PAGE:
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Jason Stanford: For the GOP, apologies to women don’t matter without change

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Jason Stanford
December 10, 2013

After losing the Virginia governor’s race because single women voted for the Democrat by a margin of 42 points, Republicans have found the solution. They will teach their candidates how to, in Speaker John Boehner’s words, “be a little more sensitive” to the ladies. But Republicans painting over policy differences with pretty words piles insult on top of offense and will do little to close the gender gap.

Their problem goes much deeper than calling Texas’ Wendy Davis “Abortion Barbie” or “Retard Barbie” and making sexualized attacks on Kentucky’s Alison Lundergan Grimes—though it would be nice if Republicans would stop using sex to minimize women.

Apologies without change matter little. In this case women are only getting flowers and a stated desire to move on without acknowledging, much less fixing, the real problem. Republicans aren’t saying they will change, only that they will use nicer-sounding words when proposing policies diametrically opposed to the way women choose to live their lives in the 21st century.

For example, they don’t like it when Republicans express Paleozoic attitudes on sexual assault, such as Todd Akin’s infamous “legitimate rape” comment. Most recently, Sen. Saxby Chambliss, R-19th century, theorized during a Senate Armed Services Committee hearing on military sexual assault that perhaps the young male soldiers just couldn’t help themselves around the opposite gender.

“Gee-whiz, the hormone level created by nature sets in place the possibility for these types of things to occur,” he said.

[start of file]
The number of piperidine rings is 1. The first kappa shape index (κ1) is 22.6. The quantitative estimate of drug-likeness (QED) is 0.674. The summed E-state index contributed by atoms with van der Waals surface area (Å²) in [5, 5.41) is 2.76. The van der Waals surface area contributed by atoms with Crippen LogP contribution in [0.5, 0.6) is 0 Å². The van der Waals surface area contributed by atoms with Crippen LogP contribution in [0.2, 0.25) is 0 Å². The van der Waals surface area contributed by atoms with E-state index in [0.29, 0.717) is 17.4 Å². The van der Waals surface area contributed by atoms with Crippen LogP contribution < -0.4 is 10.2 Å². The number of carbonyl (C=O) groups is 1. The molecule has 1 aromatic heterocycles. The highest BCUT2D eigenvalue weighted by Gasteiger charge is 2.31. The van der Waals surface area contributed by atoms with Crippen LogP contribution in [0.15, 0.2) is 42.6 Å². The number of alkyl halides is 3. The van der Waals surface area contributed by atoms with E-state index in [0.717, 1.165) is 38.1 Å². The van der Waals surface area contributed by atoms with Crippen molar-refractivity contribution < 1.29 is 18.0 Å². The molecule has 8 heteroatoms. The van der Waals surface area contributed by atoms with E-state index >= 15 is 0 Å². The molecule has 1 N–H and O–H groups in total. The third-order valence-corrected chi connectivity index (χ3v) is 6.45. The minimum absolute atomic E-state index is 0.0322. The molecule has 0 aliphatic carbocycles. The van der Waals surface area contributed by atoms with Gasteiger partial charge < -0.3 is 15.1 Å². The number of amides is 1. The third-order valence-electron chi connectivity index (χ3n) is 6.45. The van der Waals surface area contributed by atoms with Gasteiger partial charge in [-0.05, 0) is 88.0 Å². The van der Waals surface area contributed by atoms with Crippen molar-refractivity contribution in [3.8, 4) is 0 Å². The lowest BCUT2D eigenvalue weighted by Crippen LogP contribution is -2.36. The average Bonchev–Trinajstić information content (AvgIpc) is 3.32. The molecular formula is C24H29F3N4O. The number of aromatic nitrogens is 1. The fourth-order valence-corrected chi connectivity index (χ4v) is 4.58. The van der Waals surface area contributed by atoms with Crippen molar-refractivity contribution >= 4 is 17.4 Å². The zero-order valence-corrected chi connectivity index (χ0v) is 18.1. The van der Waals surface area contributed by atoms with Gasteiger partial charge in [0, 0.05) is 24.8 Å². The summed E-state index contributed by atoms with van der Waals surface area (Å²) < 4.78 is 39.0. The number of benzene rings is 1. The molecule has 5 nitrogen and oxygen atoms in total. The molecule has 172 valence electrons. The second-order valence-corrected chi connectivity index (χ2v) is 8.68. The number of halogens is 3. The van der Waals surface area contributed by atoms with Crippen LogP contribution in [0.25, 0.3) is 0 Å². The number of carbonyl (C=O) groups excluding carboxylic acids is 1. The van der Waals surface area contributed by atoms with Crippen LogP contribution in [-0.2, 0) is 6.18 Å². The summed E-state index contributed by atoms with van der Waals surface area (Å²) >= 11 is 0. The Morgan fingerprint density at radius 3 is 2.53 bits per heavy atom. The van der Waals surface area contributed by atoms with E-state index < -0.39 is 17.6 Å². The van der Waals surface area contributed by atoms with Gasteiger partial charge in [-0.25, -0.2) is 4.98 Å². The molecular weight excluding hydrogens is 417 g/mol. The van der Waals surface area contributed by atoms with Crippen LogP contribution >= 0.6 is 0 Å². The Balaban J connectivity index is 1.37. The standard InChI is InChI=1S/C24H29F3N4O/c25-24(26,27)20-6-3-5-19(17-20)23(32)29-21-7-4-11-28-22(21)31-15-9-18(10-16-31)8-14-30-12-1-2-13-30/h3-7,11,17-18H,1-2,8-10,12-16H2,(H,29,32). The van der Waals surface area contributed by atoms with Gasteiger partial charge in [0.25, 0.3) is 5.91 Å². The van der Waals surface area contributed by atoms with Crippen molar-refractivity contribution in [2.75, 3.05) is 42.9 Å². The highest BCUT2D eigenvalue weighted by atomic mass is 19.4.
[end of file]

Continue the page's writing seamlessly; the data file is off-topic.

Here’s a tip for Republicans: The only proper opinion to hold on rape is that men should stop doing it. Sensitivity is not what is required here, but respect. To Sen. Chambliss’ comment, murder is also a possibility, but somehow a woman hasn’t shot him yet.

There is not a sensitive way to vote against equal pay for women, against funding to investigate and prosecute violent crimes against women, or for closing Planned Parenthood clinics where women receive annual exams and birth control pills.

There is not a sensitive way to lie to women that oral contraception causes abortions. There is no sensitive way to hold a congressional hearing on the birth control mandate in Obamacare and not allow women to testify. There is not a sensitive way to call Sandra Fluke a “slut” for wanting insurance to cover her birth control pills.

Here’s another tip for Republicans, just because it’s the holiday season: If a doctor prescribes it and insurance covers it, it is medicine. The Founding Fathers did not envision Louie Gohmert making medical decisions for women, though to be fair, they did not envision women voting either.

“Speaker Boehner thinks women continue to reject Republicans at the ballot box because of a lack of sensitivity? Think again. Women don’t need Republicans to patronize, condescend or be delicate about their feelings. They need them to represent the values important to them and their families. No softer language learned in media training will convince women that the party that opposes equal pay, pledges to defund Planned Parenthood and proposes bans on their health care choices is the one looking out for their best interests,” said Lily Adams with the Democratic National Committee.

Women care about things other than what directly affects their reproductive organs, such as jobs, education, crime, terrorism, traffic, the environment and retirement. They’re really not that different from men in this regard, which is the last tip Republicans are getting today.

Regardless, Republicans seem singularly focused on lady parts, a habit that grates even on the top Republican elected woman in Texas, Comptroller Susan Combs.

“Tell me that you give a flip about women’s interests,” Combs said. “If all you want to talk about is my biology, ‘Gee what happened to my brain?’ That is my point. It is not all south of the waistline.”

The better question might be what happened to the party that venerates individual freedom but does not respect women enough to make their own health care decisions. They can have all the sensitivity seminars they want, but until Republicans learn there is not a nice way to insult women, women will continue to vote against them.

Jason Stanford is a Democratic consultant who writes columns for the Austin American-Statesman and MSNBC. He can be reached at stanford@oppresearch.com and on Twitter @JasStanford. Stanford’s columns are distributed by the Cagle Cartoons newspaper syndicate.



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